Oct. 26, 2012 • On Oct. 21, 2012, the Landsat Data Continuity Mission (LDCM) spacecraft entered the thermal vacuum chamber at the Orbital Science Corp.’s facility in Gilbert Ariz. During this portion of environmental testing, the giant chamber will have all the air pumped out and go through several cycles of extreme hot and cold temperatures to test the satellite’s performance in space-like conditions.
LDCM will orbit Earth 438 miles (705 kilometers) above Earth’s surface where only the thinnest amount of atmosphere is present. At that altitude, LDCM and its electronics need to maintain their functionality as they pass from the sunlit side of Earth to the dark 14 times per day. Onboard heaters and coolers help stabilize temperatures for both the spacecraft and its instruments. These will be tested during the thermal vacuum test, as well as worst case scenarios where the heaters turn off temporarily and the instruments and electronics have to come back from the extreme cold that seeps in.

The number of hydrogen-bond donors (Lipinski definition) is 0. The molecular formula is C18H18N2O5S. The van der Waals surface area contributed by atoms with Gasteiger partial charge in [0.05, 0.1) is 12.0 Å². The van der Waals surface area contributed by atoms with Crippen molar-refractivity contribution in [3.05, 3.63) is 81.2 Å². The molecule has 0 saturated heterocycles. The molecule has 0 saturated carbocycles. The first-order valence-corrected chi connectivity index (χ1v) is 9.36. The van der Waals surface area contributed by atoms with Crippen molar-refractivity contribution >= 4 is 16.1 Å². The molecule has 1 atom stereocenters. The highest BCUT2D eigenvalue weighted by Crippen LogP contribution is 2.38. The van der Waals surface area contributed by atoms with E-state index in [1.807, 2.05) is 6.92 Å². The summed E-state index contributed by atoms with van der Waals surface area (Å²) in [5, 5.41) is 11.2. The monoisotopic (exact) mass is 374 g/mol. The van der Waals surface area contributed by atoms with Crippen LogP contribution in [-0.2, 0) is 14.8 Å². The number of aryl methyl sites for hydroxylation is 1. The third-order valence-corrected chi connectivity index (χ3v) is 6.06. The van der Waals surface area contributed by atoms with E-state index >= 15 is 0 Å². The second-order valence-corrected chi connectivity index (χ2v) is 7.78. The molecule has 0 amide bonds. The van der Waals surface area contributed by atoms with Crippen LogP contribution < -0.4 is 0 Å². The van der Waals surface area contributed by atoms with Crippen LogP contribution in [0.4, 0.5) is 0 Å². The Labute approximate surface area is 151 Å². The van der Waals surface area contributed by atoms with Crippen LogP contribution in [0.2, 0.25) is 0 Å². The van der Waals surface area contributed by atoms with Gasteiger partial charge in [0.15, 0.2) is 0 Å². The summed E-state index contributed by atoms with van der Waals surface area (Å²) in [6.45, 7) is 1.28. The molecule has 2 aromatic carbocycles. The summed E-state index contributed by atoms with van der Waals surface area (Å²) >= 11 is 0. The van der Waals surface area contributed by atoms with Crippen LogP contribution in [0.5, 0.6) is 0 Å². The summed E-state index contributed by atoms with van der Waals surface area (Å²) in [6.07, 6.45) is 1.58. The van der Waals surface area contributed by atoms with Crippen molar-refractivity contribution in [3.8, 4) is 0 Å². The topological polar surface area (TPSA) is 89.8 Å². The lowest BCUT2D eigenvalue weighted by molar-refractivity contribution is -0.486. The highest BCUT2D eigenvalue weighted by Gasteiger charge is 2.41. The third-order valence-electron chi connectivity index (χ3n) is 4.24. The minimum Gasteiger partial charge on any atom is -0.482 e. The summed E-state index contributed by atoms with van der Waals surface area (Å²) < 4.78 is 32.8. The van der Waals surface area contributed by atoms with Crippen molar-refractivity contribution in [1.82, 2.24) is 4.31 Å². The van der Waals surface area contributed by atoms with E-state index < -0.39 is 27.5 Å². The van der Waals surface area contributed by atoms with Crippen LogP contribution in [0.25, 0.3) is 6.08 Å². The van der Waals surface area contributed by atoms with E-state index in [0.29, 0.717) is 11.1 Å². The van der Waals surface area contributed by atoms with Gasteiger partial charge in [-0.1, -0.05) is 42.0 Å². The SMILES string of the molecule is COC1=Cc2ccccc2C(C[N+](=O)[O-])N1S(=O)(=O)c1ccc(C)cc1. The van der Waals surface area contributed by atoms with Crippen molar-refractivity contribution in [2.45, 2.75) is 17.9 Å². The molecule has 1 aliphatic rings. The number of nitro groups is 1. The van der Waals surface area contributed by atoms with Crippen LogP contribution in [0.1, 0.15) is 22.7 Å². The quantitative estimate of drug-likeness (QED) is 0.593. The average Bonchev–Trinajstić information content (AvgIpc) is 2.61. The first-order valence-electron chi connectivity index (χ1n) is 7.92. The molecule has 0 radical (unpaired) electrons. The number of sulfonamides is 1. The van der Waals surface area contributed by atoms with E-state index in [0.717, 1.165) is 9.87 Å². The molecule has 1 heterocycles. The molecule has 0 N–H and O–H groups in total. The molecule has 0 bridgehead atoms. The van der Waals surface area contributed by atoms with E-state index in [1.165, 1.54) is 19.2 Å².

The test is expected to last approximately one month. This is the last environmental test before the spacecraft is shipped to its launch site at Vandenberg Air Force Base, Calif., where it will be mounted on top of an Atlas V rocket, provided by United Launch Alliance. Launch is scheduled for Feb. 11, 2013.
+ NASA LDCM website
Satellites offer a wealth of information pertinent for water and food security. Landsat has long been a foundational piece of the “Space for Ag” initiative.